Guide - Replacing the garbage Tripp-Lite Fan on your UPS / Battery Backup Unit


Hey Everyone!

Today we will be replacing the fan on a Tripp-Lite SMART1500LCDXL UPS / BBU

The fan in question is an ADDA DC Brushless 24V @ 0.26A (Model: AD0824US-A71GL)

The power requirements are definitely odd, and it makes sense that they went with an “industrial grade fan”, many of which are almost always 24V . However, these “industrial” fans tend to be noisy and whiny.

I originally attempted to replace the fan with a 12V 0.07A Noctua 80mm 3-Pin (NON-PWM) using a Buck Converter to step down 24V to 12V @ 3A max …

Unfortunately this did not work, since the Noctua Fan pulled .07A and that was too low for the buck converter, this low power draw caused the Pulse Skipping Mode AKA Low Power Mode/ Dropout Mode to engage.

The fan would not spin up since the power was being cycled On and Off rapidly to the fan IE “Skipping”

I had to go back to the drawing board, and well. On suggestion from @chipt4 . I went with a DC to DC 24V to 12V Converter instead. This had a 2A max, and while bigger than anticipated, it worked perfectly. (I decided to use a cheaper fan, and thus the 80mm Arctic was used instead)

Step 1: Unplug from the wall, and TURN OFF the unit. I did not unplug the batteries, since the unit was OFF, and the fan was not drawing any power in this state.

Step 2: Remove the Top Cover (YMMV depending on the model)

Step 3: 2x wires come off of the UPS/BBU board, RED and BLACK. You will trace these wires to the fan, and then “cut” them close to the fan, removing the fan completely and leaving the wires in place.

Step 4: Strip some plastic sheathing off of the RED and BLACK wires, leave enough to twist and then shrink wrap them with the DC Converter.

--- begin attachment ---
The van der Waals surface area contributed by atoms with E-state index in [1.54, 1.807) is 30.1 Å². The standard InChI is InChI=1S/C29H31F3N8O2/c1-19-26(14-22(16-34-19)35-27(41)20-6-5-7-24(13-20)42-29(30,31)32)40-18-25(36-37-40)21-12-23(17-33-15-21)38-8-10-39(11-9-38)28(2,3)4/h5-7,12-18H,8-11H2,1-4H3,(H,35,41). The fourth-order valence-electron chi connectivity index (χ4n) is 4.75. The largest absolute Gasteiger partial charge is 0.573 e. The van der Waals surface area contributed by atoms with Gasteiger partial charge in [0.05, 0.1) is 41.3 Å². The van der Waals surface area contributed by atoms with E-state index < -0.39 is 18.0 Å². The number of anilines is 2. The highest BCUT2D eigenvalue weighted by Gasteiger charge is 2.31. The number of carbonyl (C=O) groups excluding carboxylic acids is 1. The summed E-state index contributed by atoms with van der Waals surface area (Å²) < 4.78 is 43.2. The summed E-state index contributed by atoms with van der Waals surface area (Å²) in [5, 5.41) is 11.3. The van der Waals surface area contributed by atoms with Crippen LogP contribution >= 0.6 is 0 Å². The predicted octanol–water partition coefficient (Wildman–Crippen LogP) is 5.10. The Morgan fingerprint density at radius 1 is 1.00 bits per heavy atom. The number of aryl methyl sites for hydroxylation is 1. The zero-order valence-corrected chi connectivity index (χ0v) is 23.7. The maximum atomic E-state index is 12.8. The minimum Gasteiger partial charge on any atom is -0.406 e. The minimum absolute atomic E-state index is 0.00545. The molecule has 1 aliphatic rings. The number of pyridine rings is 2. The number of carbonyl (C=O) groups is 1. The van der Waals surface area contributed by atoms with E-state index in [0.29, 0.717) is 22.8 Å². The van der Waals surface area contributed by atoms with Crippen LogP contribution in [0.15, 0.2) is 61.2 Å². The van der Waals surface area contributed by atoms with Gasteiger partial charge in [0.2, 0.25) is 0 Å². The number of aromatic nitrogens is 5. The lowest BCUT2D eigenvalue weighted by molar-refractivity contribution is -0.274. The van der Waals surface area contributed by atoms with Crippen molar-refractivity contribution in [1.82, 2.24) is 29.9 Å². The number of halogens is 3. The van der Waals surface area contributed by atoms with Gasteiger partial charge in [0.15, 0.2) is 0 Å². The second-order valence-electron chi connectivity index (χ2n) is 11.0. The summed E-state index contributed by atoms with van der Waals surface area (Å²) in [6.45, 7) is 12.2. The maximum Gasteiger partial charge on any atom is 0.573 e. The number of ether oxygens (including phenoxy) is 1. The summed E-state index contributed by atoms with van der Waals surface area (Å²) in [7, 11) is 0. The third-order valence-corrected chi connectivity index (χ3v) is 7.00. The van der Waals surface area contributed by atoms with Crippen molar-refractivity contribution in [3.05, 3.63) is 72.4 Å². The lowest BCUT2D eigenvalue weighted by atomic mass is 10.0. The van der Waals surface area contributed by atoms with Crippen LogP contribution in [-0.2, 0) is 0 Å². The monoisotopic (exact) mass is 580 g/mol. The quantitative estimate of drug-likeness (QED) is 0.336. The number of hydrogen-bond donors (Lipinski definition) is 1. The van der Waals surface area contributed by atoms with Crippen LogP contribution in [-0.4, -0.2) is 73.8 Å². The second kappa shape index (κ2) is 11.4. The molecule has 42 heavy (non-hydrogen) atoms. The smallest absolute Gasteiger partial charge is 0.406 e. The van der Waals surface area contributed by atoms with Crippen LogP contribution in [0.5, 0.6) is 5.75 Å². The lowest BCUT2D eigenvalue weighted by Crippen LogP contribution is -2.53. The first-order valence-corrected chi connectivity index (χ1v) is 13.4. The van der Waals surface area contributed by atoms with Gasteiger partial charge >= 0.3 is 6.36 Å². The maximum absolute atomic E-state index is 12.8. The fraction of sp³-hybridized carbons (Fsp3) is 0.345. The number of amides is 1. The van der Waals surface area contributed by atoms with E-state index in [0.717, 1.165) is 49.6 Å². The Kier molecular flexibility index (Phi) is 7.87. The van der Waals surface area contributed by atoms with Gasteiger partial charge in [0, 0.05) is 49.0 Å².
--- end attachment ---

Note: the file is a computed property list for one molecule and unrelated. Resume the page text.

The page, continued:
Step 5: Take your wonderfully new DC to DC converter and strip the ends of the wires on it as well. (my ends came Tinned already, and I did not want that, so i snipped them down and made them fresh.)

Step 5.1 (Optional): Instead of connecting the fan directly to the Converter, I reused a Fan Header Extension Cable, this lets me pop off the case, and replace the fan easily with any 12V 80mm 3 pin fan (only 2-Pins are used, so it doesnt matter too much) BLACK to BLACK wires and YELLOW to RED wires)

Step 6: Twist/Connect and shrink wrap the DC Converter to the Source Wires on the BBU/UPS
This is a pretty straightforward step. Once this is completed, just plug your fan right up and your ready to rock (I originally was going to use the Noctua shown in the photo, but opted for the Arctic instead)


A silent battery backup unit, with sufficient airflow to cool the equipment inside. :+1:


I mean it was great till I had to see your NetApp with missing drive sleds. Now I am triggered.

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Lol! TOPH! Yeah, it’s true. I really need to get those sleds installed again.


How much are you in cost wise for your UPS stuff? Also what gear do you have attached to it and estimated run time? Do you also have it set to power back on automagically through wake over LAN or scripting etc?


SMART1500LCDXL UPS 900W 1500VA $260 Amazon
BP24V15RT2U External Battery Pack $205 Amazon
My total including the fan and converter was less than $500 (This was brand new)

From my understanding the battery pack was supposed to double the run time. I have not tested this extensively.

So far, my current Load hovers between 250w-330w
My estimated runtime is 72 mins @ 280w

The following gear is connected:

Reeezen Server 120w ? I am not sure what it pulls solo. Never tested.
Netapp #1 150w~ with 10 disk installed
Mikrotik 10G switch (44w max) probably pulling 10w idle?

That would equate to my 280w currently.

I did not setup any scripting or any power alerts to the UPS (I am letting it manage itself currently. Servers will stay running until the batteries are dead.)


So no GPESH on this? And so if I am understanding correctly basically after 72 minutes everything just loses power if it doesn’t come back on?


Yeah. I don’t have the 7PESH2 running currently.
It pulls too much power to sit idle.
I dont really have any power schemes setup currently.
This is mostly just so that I dont suffer from brownouts, or any other odd power related issues. If its going to be longterm, then I will ofcourse manually shut all of the servers down by hitting the power button (graceful shutdowns are the best, and thank gates for windows!)